in Kentucky and subsequently expanded west of the Tennessee.
There were no bounty lands within present-day Virginia or West
Virginia. In 1784, Virginia ceded its claim to the area north of the
Ohio River, reserving the four million acres between the Scioto
and Little Miami rivers for redemption of its bounty land warrants.
This Virginia Military District in Ohio was federal land whose first title
land grants were reserved solely for the Virginia warrants of
veterans of the continental line. A series of ever more liberal acts
broadened where warrants could be used and by whom until in 1852
Congress agreed that all Virginia Revolutionary warrants could be
exchanged for scrip accepted at any GLO land office. Large numbers
of these assignable warrants were sold; an estimated one-quarter
of the Virginia Military District was acquired by twenty-five men.
Thus, there should be four major repositories today for Virginia
bounty land records. There are, however, actually six. The land
offices of Virginia, Kentucky, and Ohio are described in the state
summaries at the end of this chapter. The microfilmed federal
patents are in the BLM Eastern States Office in Alexandria, Virginia.
The surrendered warrants are in Record Group 49 at the
Washington National Records Center in Suitland, Maryland. The
sixth major collection is the Illinois Historical Survey Collection in
the University of Illinois Library, Urbana-Champaign, which has
the papers of Richard Clough Anderson, surveyor of the Virginia
Military District in Ohio. Clifford Neal Smith has brought this collection
to the attention of a wide audience by his indexes in the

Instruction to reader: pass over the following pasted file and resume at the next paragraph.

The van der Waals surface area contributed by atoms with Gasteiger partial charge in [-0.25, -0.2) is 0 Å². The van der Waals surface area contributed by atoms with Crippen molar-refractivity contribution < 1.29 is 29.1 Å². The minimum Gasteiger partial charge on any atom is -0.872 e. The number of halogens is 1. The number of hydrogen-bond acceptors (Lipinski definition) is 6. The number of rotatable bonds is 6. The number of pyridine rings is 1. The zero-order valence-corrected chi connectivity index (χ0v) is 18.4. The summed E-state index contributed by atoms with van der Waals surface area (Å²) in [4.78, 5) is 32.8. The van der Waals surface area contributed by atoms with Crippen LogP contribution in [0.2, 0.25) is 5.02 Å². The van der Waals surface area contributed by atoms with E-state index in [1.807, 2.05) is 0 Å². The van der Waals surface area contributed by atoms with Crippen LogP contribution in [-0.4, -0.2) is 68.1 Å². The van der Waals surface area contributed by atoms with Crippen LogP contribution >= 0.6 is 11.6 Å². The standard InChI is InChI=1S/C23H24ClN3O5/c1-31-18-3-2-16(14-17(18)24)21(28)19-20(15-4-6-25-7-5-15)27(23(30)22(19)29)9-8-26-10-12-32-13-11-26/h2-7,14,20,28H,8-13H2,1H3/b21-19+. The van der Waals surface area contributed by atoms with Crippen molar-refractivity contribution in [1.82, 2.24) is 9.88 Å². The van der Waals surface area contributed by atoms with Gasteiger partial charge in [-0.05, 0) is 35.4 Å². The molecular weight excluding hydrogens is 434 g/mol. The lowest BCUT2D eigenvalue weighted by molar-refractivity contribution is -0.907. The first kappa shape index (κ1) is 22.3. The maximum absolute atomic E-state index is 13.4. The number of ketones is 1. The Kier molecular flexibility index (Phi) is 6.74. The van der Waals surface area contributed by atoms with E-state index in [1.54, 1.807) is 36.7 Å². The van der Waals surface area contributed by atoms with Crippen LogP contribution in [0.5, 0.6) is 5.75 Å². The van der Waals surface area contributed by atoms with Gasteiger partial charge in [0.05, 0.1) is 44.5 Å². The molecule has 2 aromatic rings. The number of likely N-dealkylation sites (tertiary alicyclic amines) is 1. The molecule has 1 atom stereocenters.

Federal Land Series, especially volume 4, which is devoted to the
district. He estimates that "about 64 percent of Virginia's obligations
to its. veterans were satisfied by the land grants in the Virginia
Military District of Ohio.
Since the British government made a commendable effort to
compensate Loyalist losses, the Loyalists had to list their lost property
to claim that compensation. One of the best sources is Alexander Fraser, ed.,
United Empire Loyalists Inquiry into the Losses
and Services in Consequence of Their Loyalty. Evidence in the Canadian Claims, 2vols.
(Toronto: The King's Printer, 1905),
The official files of Loyalist claims are in the Public Record Office in London,
partly summarized in Peter Wilson Coldham,
American Loyalist Claims: Abstracted from the Public Record Office, Audit Series 13,
Bundles 1-35 & 37 (Washington, D.C.: National Genealogical Society, 1980).
One land record of potential help in identifying children is the land given in Canada and Nova Scotia to Loyalists under royal instructions of 1783, which promised 100 acres to heads of Loyalist families and fifty acres each to their children and to single men.
End of this Chapter!
|These records are dedicated to one of my best friends, my Uncle: George K. ANNAN, 1915-1996, age 81yrs Compiled and self Published in Jun. 28, 1986 by Paul R. Sarrett, Jr. George, grew up in rual area of Yorktown, Page Co., Iowa. He was a large land owner, and Farmer, and was Commissioner on the Page County Soil Conservation District for over 30 years; Director of the Iowa Association of Soil Conservation District Commissioners; Served on the State Soil Conservation Committee; Member of the Lions Club of Clarinda, Iowa; Was a 4-H leader for many years; Helped organize the Lincoln Leaders Boys 4-H Club. Received many awards as a commissioner, Outstanding Commissioner for Region VII in 1960; Watershed Achievement Award in 1979; Emmett ZOLLARS Award in 1974; Page Co., Goodyear Tire & Rubber Co. Award in 1976; just to name a few.|